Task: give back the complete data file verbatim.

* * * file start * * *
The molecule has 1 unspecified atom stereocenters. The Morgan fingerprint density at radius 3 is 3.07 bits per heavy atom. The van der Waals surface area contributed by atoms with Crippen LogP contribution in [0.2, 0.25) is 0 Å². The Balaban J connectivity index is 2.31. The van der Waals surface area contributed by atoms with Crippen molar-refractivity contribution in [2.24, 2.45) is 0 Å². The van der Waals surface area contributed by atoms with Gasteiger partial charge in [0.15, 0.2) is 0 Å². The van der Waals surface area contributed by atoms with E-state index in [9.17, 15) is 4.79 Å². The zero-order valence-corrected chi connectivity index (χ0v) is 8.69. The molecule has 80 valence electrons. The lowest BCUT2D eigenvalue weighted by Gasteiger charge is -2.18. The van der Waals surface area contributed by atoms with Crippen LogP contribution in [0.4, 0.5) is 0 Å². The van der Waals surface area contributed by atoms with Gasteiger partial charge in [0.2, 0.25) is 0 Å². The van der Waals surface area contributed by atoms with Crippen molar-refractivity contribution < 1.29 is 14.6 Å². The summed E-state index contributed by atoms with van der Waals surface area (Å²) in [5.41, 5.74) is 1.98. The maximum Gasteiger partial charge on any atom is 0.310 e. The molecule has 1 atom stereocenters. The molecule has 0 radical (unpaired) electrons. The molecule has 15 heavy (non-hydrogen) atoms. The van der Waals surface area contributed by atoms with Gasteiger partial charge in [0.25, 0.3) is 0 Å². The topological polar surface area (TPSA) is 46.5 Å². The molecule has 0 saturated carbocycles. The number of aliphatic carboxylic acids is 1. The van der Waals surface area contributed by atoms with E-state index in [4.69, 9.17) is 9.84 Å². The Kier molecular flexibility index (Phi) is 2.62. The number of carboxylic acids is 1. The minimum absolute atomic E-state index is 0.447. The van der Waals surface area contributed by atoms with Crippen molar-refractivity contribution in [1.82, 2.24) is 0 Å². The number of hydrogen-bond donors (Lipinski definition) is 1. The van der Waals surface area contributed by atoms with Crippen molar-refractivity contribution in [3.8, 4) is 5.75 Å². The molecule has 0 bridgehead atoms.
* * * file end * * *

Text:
The molecule has 1 unspecified atom stereocenters. The Morgan fingerprint density at radius 3 is 3.07 bits per heavy atom. The van der Waals surface area contributed by atoms with Crippen LogP contribution in [0.2, 0.25) is 0 Å². The Balaban J connectivity index is 2.31. The van der Waals surface area contributed by atoms with Crippen molar-refractivity contribution in [2.24, 2.45) is 0 Å². The van der Waals surface area contributed by atoms with Gasteiger partial charge in [0.15, 0.2) is 0 Å². The van der Waals surface area contributed by atoms with E-state index in [9.17, 15) is 4.79 Å². The zero-order valence-corrected chi connectivity index (χ0v) is 8.69. The molecule has 80 valence electrons. The lowest BCUT2D eigenvalue weighted by Gasteiger charge is -2.18. The van der Waals surface area contributed by atoms with Crippen LogP contribution in [0.4, 0.5) is 0 Å². The van der Waals surface area contributed by atoms with Gasteiger partial charge in [0.2, 0.25) is 0 Å². The van der Waals surface area contributed by atoms with Crippen molar-refractivity contribution < 1.29 is 14.6 Å². The summed E-state index contributed by atoms with van der Waals surface area (Å²) in [5.41, 5.74) is 1.98. The maximum Gasteiger partial charge on any atom is 0.310 e. The molecule has 1 atom stereocenters. The molecule has 0 radical (unpaired) electrons. The molecule has 15 heavy (non-hydrogen) atoms. The van der Waals surface area contributed by atoms with Gasteiger partial charge in [0.25, 0.3) is 0 Å². The topological polar surface area (TPSA) is 46.5 Å². The molecule has 0 saturated carbocycles. The number of aliphatic carboxylic acids is 1. The van der Waals surface area contributed by atoms with E-state index in [4.69, 9.17) is 9.84 Å². The Kier molecular flexibility index (Phi) is 2.62. The number of carboxylic acids is 1. The minimum absolute atomic E-state index is 0.447. The van der Waals surface area contributed by atoms with Crippen molar-refractivity contribution in [1.82, 2.24) is 0 Å². The number of hydrogen-bond donors (Lipinski definition) is 1. The van der Waals surface area contributed by atoms with Crippen molar-refractivity contribution in [3.8, 4) is 5.75 Å². The molecule has 0 bridgehead atoms.